A casino is an establishment for gambling. Many casinos also offer live entertainment, such as concerts and stand-up comedy, and may be combined with hotels, resorts, restaurants, retail shops, cruise ships or other tourist attractions. The term casino may also refer to an association of such establishments or a particular type of game, such as poker. In military and non-military usage, the word can also refer to a officers’ mess.
Unlike the slot machines in Las Vegas, where all bets are made with chips that look nothing like real money (and thus reduce the house edge), casino games typically have an established mathematical expectancy of winning, meaning the average patron cannot win more than the casino can afford to pay out. This virtual assurance of gross profit allows the casino to offer big bettors extravagant inducements, such as free spectacular entertainment, hotel rooms, limo service and airline tickets.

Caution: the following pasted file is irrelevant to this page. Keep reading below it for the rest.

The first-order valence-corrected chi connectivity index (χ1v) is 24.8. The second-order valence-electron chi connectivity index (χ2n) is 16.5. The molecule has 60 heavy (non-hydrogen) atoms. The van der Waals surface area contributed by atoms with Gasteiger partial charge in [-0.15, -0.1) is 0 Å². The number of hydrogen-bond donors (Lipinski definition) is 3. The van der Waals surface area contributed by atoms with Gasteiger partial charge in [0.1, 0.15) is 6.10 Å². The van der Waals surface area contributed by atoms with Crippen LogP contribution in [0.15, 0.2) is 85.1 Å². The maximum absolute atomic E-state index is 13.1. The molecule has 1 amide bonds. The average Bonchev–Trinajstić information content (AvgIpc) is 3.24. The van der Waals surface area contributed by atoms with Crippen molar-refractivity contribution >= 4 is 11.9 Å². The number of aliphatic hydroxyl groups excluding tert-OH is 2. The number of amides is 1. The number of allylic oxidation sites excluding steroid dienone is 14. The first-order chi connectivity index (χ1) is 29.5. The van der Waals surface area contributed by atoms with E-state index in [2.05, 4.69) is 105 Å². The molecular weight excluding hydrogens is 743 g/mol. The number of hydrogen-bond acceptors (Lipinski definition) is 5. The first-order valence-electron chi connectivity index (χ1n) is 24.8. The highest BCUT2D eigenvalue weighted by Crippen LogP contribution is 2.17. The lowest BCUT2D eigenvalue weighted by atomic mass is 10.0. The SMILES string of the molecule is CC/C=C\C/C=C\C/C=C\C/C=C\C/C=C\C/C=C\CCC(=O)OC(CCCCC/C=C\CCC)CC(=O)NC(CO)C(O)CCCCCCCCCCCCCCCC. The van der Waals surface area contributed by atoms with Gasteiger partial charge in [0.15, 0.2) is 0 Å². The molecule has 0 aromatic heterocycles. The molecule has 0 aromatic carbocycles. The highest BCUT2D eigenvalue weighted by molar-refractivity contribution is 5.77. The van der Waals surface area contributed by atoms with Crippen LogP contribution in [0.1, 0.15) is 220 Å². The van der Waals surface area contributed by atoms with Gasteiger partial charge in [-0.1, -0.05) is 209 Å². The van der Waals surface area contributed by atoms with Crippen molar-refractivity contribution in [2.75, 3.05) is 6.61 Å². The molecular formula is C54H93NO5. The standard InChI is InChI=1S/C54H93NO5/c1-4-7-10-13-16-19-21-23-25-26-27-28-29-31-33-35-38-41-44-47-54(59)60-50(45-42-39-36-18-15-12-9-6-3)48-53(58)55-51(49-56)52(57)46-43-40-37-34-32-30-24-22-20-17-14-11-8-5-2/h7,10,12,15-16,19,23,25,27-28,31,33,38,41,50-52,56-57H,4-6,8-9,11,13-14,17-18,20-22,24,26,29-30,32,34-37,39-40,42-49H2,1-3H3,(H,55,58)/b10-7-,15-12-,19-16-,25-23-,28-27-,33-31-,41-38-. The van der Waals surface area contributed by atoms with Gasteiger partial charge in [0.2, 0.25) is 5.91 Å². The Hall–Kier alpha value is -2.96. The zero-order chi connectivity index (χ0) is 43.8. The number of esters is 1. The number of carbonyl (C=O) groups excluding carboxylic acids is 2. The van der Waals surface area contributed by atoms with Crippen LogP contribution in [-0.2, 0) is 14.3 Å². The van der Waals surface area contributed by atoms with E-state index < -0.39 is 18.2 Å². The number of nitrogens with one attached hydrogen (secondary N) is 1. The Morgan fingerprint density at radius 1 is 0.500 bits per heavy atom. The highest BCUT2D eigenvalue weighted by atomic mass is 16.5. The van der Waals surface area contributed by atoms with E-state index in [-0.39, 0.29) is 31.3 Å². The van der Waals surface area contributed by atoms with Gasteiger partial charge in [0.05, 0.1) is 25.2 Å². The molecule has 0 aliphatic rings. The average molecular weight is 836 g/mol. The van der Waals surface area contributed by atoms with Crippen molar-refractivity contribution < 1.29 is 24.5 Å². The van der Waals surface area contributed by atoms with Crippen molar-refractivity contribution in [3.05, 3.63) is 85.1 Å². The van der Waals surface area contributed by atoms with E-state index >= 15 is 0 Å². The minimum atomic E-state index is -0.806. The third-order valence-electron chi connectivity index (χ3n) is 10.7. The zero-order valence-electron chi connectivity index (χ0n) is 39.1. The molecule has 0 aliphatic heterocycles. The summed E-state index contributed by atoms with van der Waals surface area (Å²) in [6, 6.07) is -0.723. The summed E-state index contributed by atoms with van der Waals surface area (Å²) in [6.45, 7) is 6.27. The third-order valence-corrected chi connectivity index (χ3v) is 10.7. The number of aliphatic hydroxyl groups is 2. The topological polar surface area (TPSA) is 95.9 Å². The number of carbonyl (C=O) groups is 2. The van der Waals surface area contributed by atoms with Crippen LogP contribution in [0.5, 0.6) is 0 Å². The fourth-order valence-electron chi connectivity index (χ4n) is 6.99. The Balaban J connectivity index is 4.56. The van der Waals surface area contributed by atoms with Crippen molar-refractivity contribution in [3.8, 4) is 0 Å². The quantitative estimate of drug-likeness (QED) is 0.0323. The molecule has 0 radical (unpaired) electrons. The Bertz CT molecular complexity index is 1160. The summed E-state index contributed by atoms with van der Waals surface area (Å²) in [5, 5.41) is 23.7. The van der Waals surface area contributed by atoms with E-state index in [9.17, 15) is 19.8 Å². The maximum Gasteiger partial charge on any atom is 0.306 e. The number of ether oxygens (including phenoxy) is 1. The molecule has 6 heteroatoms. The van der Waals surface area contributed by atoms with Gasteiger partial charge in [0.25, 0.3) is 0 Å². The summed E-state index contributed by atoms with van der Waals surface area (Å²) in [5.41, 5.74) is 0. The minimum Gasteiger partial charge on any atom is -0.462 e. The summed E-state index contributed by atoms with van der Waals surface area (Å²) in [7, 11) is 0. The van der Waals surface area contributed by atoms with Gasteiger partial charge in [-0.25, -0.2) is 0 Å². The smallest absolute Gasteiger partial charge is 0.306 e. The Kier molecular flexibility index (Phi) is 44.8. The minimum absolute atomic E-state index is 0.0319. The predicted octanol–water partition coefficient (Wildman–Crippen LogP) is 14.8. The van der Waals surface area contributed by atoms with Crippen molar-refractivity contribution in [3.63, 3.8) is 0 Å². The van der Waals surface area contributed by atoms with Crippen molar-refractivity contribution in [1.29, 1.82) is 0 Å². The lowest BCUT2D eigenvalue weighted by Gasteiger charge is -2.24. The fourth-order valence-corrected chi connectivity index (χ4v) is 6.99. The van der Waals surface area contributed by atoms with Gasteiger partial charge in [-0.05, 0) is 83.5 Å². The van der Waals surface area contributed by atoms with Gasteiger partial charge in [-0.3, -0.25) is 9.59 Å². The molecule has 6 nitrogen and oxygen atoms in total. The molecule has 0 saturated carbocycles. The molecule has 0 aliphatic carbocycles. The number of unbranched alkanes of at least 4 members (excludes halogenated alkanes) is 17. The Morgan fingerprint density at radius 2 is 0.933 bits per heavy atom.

Because large amounts of money are handled within a casino, both patrons and staff members may be tempted to cheat or steal, either in collusion or independently. To counter this, most casinos have a number of security measures in place. For example, employees who work the floor closely monitor the action and can spot blatant cheating or suspicious betting patterns. Likewise, pit bosses and table managers have a broader view of the tables and can watch for signs of collusion between players.
Regardless of the lavish amenities, white-tablecloth restaurants and opulent decorations, a casino is fundamentally a gambling house. The billions of dollars in profits raked in every year are generated by games of chance, such as slot machines, blackjack, roulette, craps and keno. But what makes a good casino?